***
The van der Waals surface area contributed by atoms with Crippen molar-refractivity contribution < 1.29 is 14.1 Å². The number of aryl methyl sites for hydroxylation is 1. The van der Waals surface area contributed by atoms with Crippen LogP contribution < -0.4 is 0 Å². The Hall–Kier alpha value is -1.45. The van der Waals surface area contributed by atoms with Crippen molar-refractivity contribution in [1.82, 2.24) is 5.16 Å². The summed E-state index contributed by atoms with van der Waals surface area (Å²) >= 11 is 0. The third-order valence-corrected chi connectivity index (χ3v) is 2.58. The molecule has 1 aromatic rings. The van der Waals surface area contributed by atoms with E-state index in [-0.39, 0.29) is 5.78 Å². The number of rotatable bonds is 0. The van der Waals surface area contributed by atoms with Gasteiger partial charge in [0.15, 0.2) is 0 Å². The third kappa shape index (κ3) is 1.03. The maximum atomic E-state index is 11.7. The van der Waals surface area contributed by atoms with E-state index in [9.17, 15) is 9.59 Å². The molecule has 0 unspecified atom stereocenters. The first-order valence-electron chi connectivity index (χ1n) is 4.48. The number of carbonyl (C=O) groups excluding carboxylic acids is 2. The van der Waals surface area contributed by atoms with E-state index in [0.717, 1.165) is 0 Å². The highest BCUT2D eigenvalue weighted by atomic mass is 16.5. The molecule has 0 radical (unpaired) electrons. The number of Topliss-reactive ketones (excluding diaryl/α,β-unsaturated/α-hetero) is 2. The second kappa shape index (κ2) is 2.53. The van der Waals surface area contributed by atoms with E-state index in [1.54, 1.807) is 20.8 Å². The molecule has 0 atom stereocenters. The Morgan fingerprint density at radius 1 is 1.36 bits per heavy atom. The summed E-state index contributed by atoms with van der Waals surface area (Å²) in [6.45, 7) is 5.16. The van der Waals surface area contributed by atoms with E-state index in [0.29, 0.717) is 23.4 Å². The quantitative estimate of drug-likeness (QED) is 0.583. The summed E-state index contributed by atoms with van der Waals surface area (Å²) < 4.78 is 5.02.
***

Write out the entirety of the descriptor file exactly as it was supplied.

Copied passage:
The van der Waals surface area contributed by atoms with Crippen molar-refractivity contribution < 1.29 is 14.1 Å². The number of aryl methyl sites for hydroxylation is 1. The van der Waals surface area contributed by atoms with Crippen LogP contribution < -0.4 is 0 Å². The Hall–Kier alpha value is -1.45. The van der Waals surface area contributed by atoms with Crippen molar-refractivity contribution in [1.82, 2.24) is 5.16 Å². The summed E-state index contributed by atoms with van der Waals surface area (Å²) >= 11 is 0. The third-order valence-corrected chi connectivity index (χ3v) is 2.58. The molecule has 1 aromatic rings. The van der Waals surface area contributed by atoms with E-state index in [-0.39, 0.29) is 5.78 Å². The number of rotatable bonds is 0. The van der Waals surface area contributed by atoms with Gasteiger partial charge in [0.15, 0.2) is 0 Å². The third kappa shape index (κ3) is 1.03. The maximum atomic E-state index is 11.7. The van der Waals surface area contributed by atoms with E-state index in [9.17, 15) is 9.59 Å². The molecule has 0 unspecified atom stereocenters. The first-order valence-electron chi connectivity index (χ1n) is 4.48. The number of carbonyl (C=O) groups excluding carboxylic acids is 2. The van der Waals surface area contributed by atoms with E-state index in [0.717, 1.165) is 0 Å². The highest BCUT2D eigenvalue weighted by atomic mass is 16.5. The molecule has 0 radical (unpaired) electrons. The number of Topliss-reactive ketones (excluding diaryl/α,β-unsaturated/α-hetero) is 2. The second kappa shape index (κ2) is 2.53. The van der Waals surface area contributed by atoms with E-state index in [1.54, 1.807) is 20.8 Å². The molecule has 0 atom stereocenters. The Morgan fingerprint density at radius 1 is 1.36 bits per heavy atom. The summed E-state index contributed by atoms with van der Waals surface area (Å²) in [6.45, 7) is 5.16. The van der Waals surface area contributed by atoms with E-state index in [0.29, 0.717) is 23.4 Å². The quantitative estimate of drug-likeness (QED) is 0.583. The summed E-state index contributed by atoms with van der Waals surface area (Å²) < 4.78 is 5.02.